Feeling Neglected

Think of your pup's bark as their way of saying, "Hey, don't forget about me over here!" Corgis left alone for long periods may bark to seek the attention they crave.

Experiencing Separation Anxiety

Corgis form strong bonds with their humans. Being apart from you can provoke anxiety, triggering frequent barking.

When Protective Instincts Kick In

As heritage herding dogs bred to alert farmers, Corgis still have strong protective instincts. Barking is how they sound the alarm to threats they perceive. Common triggers include:

Strangers Approaching

Corgis have exceptional hearing. Guests or passersby will often incite a volley of barks. They're just doing their duty to alert you.

Noises and Activity Outside

Your Corgi's super sonic hearing picks up on sights and sounds that evade human ears. Don't be surprised if they respond to stimuli you're oblivious to.

Trespassing Animals in Their Territory

Corgis consider your home and yard as their domain and will bark ferociously at any critter encroaching on their turf.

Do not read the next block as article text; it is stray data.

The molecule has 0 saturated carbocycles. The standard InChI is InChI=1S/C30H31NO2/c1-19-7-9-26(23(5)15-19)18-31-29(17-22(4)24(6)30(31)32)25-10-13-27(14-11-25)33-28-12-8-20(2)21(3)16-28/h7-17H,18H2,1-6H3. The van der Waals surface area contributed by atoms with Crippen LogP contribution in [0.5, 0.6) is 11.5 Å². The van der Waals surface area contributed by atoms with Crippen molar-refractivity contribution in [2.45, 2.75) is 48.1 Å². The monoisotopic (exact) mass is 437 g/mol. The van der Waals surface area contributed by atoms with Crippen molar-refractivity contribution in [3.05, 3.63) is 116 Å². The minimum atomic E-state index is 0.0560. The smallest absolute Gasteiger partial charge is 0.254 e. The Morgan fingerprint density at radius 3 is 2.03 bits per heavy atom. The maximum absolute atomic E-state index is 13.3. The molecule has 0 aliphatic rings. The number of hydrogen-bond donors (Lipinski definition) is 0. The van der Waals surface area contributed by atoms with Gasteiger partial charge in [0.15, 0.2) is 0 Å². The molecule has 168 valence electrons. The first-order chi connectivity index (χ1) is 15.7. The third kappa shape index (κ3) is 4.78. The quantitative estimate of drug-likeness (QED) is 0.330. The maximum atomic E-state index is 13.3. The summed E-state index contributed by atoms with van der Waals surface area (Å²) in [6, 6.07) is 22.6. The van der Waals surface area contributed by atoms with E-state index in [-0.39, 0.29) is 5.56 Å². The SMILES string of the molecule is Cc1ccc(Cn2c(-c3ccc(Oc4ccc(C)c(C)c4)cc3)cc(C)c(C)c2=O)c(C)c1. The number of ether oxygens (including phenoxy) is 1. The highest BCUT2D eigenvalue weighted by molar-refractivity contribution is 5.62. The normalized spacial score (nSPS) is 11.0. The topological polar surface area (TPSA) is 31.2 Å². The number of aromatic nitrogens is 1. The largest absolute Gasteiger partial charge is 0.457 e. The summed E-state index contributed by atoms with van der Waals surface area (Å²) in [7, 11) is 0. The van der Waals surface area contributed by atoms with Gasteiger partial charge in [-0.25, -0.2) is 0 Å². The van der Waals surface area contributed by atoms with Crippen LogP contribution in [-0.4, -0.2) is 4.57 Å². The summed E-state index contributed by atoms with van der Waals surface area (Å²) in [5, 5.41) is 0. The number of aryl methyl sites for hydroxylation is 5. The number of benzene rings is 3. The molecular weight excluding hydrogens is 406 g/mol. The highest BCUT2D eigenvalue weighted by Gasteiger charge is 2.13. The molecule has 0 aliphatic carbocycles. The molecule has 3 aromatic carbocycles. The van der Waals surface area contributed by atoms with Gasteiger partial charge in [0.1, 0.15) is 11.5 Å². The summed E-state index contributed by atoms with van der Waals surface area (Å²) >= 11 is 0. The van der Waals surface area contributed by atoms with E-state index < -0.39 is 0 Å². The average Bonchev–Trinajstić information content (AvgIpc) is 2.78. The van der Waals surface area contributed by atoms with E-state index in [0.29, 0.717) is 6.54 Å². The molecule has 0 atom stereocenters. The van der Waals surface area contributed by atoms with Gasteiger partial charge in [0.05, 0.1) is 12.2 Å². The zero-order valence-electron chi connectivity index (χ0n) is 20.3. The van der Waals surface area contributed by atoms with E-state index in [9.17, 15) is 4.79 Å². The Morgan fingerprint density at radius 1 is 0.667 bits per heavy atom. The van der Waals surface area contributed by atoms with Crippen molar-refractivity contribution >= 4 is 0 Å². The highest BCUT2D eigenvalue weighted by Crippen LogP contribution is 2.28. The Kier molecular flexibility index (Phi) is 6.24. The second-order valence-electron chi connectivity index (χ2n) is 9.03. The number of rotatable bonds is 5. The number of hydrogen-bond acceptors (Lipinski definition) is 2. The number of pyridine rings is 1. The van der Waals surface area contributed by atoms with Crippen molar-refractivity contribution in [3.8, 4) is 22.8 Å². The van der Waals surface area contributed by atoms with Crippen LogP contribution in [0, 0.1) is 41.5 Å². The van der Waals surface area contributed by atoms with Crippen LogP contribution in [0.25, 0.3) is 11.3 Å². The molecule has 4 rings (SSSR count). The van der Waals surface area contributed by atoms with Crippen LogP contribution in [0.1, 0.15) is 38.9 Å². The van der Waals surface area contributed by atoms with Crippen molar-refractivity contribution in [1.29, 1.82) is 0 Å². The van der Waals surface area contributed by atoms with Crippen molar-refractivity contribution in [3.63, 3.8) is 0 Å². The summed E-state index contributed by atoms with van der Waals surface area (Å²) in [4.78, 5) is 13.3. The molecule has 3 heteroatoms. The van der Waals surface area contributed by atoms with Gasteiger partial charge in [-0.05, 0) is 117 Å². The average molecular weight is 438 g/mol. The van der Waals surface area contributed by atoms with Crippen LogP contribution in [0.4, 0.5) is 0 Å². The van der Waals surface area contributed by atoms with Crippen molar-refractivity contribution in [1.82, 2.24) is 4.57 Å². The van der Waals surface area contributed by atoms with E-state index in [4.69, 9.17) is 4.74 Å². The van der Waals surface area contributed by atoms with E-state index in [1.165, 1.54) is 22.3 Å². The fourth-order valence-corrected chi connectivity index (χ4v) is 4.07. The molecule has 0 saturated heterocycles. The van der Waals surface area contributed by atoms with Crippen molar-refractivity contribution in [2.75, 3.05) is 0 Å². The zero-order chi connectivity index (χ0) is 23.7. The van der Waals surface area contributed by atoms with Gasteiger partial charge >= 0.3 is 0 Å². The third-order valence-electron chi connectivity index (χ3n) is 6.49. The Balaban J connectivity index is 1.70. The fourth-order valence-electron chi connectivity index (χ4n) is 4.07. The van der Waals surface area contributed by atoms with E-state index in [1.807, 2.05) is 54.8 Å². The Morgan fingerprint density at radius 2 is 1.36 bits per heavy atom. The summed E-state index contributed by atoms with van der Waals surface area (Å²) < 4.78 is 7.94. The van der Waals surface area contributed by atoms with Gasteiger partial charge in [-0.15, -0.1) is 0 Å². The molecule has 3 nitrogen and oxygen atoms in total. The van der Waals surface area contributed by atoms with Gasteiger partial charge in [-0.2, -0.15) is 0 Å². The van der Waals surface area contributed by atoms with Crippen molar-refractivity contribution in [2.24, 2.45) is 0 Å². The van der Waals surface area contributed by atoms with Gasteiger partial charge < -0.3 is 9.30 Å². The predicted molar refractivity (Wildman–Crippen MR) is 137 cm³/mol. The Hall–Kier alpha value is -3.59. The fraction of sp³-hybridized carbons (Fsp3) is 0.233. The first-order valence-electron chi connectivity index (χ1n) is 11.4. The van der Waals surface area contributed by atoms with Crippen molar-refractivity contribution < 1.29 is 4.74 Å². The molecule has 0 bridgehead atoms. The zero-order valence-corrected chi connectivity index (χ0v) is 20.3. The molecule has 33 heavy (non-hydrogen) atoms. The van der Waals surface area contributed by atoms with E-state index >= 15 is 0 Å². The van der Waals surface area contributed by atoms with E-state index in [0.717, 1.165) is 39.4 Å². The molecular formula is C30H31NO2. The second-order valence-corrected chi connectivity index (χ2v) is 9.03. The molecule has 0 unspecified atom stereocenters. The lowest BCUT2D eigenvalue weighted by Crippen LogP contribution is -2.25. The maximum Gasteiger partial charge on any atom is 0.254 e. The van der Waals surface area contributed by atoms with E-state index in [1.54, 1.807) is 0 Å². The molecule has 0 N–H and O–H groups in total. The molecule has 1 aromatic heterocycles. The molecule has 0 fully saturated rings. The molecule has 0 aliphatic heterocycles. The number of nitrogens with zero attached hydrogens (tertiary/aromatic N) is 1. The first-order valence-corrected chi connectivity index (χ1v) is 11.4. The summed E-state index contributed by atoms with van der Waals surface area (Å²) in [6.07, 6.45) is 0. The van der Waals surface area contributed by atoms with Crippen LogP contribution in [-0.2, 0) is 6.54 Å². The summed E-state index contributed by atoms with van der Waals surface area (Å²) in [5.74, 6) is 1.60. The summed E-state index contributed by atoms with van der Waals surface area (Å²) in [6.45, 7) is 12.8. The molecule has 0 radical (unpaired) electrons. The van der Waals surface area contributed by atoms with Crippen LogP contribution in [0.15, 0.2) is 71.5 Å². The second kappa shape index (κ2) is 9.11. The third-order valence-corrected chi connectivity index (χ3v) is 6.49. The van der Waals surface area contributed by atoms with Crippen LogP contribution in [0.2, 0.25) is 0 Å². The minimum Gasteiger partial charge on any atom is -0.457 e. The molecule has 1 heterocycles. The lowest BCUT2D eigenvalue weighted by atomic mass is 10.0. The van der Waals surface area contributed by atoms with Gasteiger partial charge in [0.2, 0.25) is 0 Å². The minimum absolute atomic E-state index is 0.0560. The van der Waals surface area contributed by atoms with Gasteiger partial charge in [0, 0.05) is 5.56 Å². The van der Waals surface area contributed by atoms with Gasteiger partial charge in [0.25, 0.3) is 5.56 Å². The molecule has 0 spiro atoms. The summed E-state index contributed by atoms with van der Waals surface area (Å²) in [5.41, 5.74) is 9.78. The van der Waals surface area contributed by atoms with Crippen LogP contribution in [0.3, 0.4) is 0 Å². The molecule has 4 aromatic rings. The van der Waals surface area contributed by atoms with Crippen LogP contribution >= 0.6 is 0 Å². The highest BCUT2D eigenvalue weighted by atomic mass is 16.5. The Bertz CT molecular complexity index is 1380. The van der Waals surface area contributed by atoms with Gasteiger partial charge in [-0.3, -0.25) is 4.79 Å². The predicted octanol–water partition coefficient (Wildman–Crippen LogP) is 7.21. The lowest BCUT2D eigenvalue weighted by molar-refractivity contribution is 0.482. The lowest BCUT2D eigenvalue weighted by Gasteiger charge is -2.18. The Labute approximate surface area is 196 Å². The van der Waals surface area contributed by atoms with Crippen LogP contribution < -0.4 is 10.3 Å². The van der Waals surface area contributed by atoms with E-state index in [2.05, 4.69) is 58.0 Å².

Deciphering Different Types of Corgi Barks

Not all barks are equal. Over time, you'll learn to decipher the distinct moods behind your Corgi's vocalizations:

High-Pitched, Rapid Barking

This type of barking conveys urgent excitement. Think: "OMG, someone's at the door!" or "Squirrel outside - DEFCON 1!"

Low-Pitched, Drawn Out Woofs

These are warning barks, letting you know your Corgi is suspicious about something. It's their more serious "intruder alert" bark.

Short, Sharp Barks

These staccato barks are your Corgi announcing their presence. It's their more casual way of saying "I'm here!"


Your Corgi's howl is their way of seeking connection with you. They may howl when lonely or bored.